The virtual water trade (also known as embedded or embodied water) is the hidden flow of water in food or other commodities that are traded from one place to another. The virtual water trade is the idea that when goods and services are exchanged, so is virtual water. Virtual water trade allows a new, amplified perspective on water problems: In the framewond balancing of different perspectives, basic conditions, and interests. Analytically, the concept enables one to distinguish between global, regional, and local levels and their linkages. However, the use of virtual water estimates may offer no guidance for policymakers seeking to ensure that environmental objectives are being met.
For example, cereal grains have been major carriers of virtual water in countries where water resources are scarce. Therefore, cereal imports can play a crucial role in compensating local water deficit. However, low-income countries may not be able to afford such imports in the future which could lead to food insecurity and starvation.
The virtual water trade is the idea that when goods and services are exchanged, so is virtual water. When a country imports one tonne of wheat instead of producing it domestically, it is saving about 1,300 cubic meters of real indigenous water. If this country is water-scarce, the water that is 'saved' can be used towards other ends. If the exporting country is water-scarce, however, it has exported 1,300 cubic meters of virtual water since the real water used to grow the wheat will no longer be available for other purposes. This has obvious strategic implications for countries that are water-constrained such as those found in the Southern African Development Community (SADC) area.
Water-scarce countries like Israel discourage the export of oranges (relatively water intensive crops) precisely to prevent large quantities of water from being exported to different parts of the world.
In recent years, the concept of virtual water trade has gained weight both in the scientific as well as in the political debate. The notion of the concept is ambiguous. It changes between an analytical, descriptive concept and a political induced strategy. As an analytical concept, virtual water trade represents an instrument that allows the identification and assessment of policy options not only in the scientific but also in the political discourse. As a politically induced strategy, the question if virtual water trade can be implemented in a sustainable way, whether the implementation can be managed in a social, economical, and ecological fashion, and for which countries the concept offers a meaningful option.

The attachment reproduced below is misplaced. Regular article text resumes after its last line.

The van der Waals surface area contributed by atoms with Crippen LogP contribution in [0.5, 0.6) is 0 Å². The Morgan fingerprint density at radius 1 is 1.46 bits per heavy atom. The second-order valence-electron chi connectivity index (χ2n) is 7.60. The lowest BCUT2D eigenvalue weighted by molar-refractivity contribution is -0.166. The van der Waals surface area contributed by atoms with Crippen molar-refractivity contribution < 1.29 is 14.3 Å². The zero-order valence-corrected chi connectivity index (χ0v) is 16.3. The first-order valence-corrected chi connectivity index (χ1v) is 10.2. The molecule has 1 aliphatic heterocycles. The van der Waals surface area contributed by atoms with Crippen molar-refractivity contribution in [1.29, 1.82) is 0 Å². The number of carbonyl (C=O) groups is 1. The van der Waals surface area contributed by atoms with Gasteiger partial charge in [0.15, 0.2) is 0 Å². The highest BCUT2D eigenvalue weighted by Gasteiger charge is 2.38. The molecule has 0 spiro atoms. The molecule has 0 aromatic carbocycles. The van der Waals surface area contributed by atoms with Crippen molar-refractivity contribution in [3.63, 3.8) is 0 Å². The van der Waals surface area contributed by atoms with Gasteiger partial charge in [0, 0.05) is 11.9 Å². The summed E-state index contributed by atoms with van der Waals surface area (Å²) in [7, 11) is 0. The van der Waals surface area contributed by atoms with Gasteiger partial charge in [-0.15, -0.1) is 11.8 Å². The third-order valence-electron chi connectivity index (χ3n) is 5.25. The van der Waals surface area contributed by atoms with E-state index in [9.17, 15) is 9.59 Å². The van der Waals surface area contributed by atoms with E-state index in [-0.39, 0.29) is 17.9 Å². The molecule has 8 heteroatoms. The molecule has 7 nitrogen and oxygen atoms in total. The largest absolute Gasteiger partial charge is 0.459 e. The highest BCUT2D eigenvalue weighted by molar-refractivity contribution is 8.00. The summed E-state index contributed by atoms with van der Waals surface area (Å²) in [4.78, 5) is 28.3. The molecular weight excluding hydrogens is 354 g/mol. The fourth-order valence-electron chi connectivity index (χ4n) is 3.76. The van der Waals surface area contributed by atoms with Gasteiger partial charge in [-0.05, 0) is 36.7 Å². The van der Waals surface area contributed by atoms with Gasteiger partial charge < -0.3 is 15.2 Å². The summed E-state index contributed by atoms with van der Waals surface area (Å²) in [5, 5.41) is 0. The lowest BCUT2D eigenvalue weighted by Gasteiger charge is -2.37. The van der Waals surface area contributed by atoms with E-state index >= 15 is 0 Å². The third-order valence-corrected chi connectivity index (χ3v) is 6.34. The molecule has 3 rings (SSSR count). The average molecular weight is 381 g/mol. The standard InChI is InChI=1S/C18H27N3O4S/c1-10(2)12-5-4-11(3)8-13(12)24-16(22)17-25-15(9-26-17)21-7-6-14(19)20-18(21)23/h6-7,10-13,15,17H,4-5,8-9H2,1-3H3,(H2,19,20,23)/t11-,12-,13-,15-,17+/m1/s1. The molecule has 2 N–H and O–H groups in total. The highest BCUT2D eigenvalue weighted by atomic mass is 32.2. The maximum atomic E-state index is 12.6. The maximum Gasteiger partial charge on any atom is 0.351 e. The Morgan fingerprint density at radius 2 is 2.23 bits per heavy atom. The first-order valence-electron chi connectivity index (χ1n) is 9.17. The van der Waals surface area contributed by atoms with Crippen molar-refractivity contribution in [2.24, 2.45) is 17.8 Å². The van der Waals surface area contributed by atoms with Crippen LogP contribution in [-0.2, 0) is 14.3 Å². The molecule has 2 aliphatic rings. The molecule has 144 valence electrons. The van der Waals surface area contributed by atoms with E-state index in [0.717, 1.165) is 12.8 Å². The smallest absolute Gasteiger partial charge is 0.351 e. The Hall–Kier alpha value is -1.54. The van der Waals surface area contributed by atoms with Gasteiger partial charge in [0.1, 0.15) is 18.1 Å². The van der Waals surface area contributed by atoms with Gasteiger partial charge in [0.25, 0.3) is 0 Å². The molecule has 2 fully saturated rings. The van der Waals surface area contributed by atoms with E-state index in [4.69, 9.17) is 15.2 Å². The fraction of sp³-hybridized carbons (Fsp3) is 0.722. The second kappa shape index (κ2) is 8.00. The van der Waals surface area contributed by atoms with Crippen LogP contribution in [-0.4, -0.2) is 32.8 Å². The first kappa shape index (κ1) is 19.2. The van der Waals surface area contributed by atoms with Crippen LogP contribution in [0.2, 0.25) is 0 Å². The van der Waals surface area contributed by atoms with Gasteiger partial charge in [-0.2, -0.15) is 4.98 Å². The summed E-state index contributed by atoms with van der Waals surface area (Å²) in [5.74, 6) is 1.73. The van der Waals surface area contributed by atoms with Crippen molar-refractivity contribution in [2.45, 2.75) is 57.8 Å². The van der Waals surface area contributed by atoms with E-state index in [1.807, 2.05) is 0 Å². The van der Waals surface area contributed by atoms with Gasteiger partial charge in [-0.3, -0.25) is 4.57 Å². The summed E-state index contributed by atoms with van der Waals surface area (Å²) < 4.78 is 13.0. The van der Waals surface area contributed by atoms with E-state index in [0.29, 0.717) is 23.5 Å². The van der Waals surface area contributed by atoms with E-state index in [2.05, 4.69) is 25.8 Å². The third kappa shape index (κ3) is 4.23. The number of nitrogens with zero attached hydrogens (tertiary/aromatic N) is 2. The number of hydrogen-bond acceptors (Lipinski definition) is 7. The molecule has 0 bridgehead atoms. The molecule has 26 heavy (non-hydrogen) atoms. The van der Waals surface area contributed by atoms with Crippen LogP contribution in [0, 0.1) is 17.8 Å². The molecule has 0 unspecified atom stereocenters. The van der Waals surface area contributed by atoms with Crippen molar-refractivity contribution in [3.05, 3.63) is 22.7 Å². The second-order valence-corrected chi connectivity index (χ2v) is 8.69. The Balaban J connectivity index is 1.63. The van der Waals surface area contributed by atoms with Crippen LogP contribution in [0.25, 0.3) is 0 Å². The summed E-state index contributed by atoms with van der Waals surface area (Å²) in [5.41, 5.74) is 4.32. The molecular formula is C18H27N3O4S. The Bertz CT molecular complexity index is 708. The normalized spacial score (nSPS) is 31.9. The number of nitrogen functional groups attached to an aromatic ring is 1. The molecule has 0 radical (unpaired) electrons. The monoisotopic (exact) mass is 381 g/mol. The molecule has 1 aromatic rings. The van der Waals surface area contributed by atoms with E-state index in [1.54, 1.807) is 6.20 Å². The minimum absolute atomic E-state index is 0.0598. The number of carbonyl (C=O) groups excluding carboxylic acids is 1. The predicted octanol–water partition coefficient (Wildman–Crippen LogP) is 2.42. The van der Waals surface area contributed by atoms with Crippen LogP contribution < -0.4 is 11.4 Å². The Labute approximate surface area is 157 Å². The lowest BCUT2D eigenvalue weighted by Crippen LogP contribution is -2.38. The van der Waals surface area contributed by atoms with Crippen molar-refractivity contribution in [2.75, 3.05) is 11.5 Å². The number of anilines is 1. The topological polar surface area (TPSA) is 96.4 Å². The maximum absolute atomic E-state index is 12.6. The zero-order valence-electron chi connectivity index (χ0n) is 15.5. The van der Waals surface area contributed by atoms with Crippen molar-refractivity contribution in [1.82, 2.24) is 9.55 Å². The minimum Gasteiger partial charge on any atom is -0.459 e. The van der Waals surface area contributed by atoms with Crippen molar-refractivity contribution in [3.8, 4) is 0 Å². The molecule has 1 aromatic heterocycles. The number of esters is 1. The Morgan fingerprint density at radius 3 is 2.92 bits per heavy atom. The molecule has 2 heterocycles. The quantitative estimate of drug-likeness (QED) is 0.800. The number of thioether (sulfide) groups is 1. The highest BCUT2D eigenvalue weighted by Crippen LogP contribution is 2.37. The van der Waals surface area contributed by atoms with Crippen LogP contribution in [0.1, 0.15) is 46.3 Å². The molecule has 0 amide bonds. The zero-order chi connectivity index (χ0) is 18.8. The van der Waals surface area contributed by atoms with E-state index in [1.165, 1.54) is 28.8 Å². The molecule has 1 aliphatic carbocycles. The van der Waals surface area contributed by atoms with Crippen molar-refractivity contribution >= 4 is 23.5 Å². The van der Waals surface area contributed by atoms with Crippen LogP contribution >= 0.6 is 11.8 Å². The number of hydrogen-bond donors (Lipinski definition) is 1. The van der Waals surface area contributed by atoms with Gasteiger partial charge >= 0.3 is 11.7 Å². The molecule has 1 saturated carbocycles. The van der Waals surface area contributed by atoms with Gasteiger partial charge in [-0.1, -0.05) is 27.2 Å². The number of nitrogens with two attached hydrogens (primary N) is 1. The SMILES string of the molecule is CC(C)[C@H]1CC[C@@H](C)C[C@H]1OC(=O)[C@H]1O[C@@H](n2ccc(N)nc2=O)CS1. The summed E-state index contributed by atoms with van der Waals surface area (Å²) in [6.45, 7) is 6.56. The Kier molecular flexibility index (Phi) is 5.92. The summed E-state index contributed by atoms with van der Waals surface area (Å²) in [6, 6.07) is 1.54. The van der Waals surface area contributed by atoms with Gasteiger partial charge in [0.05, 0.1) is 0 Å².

The data that underlie the concept of virtual water can readily be used to construct water satellite accounts, and brought into economic models of international trade such as the GTAP Computable General Equilibrium Model. Such a model can be used to study the economic implications of changes in the water supply or water policy, as well as the water resource implications of economic development and trade liberalization.
In sum, virtual water trade allows a new, amplified perspective on water problems: In the framework of recent developments from a supply-oriented to demand-oriented management of water resources, it opens up new fields of governance and facilitates differentiation and balancing of different perspectives, basic conditions, and interests. Analytically, the concept enables one to distinguish between global, regional, and local levels and their linkages. This means, that water resource problems have to be solved in problems if they cannot be successfully addressed in the local or regional watershed. Virtual water trade can thus overcome the hydro-centricity of a narrow watershed view. According to the proceedings of a 2006 conference in Frankfurt, Germany, it seems reasonable to link the new concept with the approach of integrated water resources management.
The concept of virtual water trade was introduced to refer to the idea that countries can save domestic water by importing food. Imported food, however, comes from somewhere. In 2002, Arjen Y. Hoekstra, while working for UNESCO-IHE, introduced the concept of water footprint. The water footprint shows the link between consumer goods or a consumption pattern and water use and pollution. Virtual water trade and water footprint can be seen as part of a bigger story: the globalization of water.
For instance, it takes 1,340 cubic meters of water (based on the world average) to produce one tonne of wheat. The precise volume can be more or less depending on climatic conditions and agricultural practice. Hoekstra has defined the virtual-water content of a product (a commodity, good or service) as "the volume of freshwater used to produce the product, measured at the place where the product was actually produced". It refers to the sum of the water use in the various steps of the production chain.
Virtual water content of selected products
The following table shows the average virtual water content of some selected products for a number of selected countries (m3/ton):
The virtual water or the water footprint concepts have faced lot of criticism. Some valid, others asking the indicators to be everything. Australia's National Water Commission considers that the measurement of virtual water has little practical value in decision making regarding the best allocation of scarce water resources.
Other limitations more specific to the MENA (the Middle East & North Africa) region include the fact that importing food could pose the risk of further political dependence. The notion of "self-sufficiency" has always been the pride of the MENA region.
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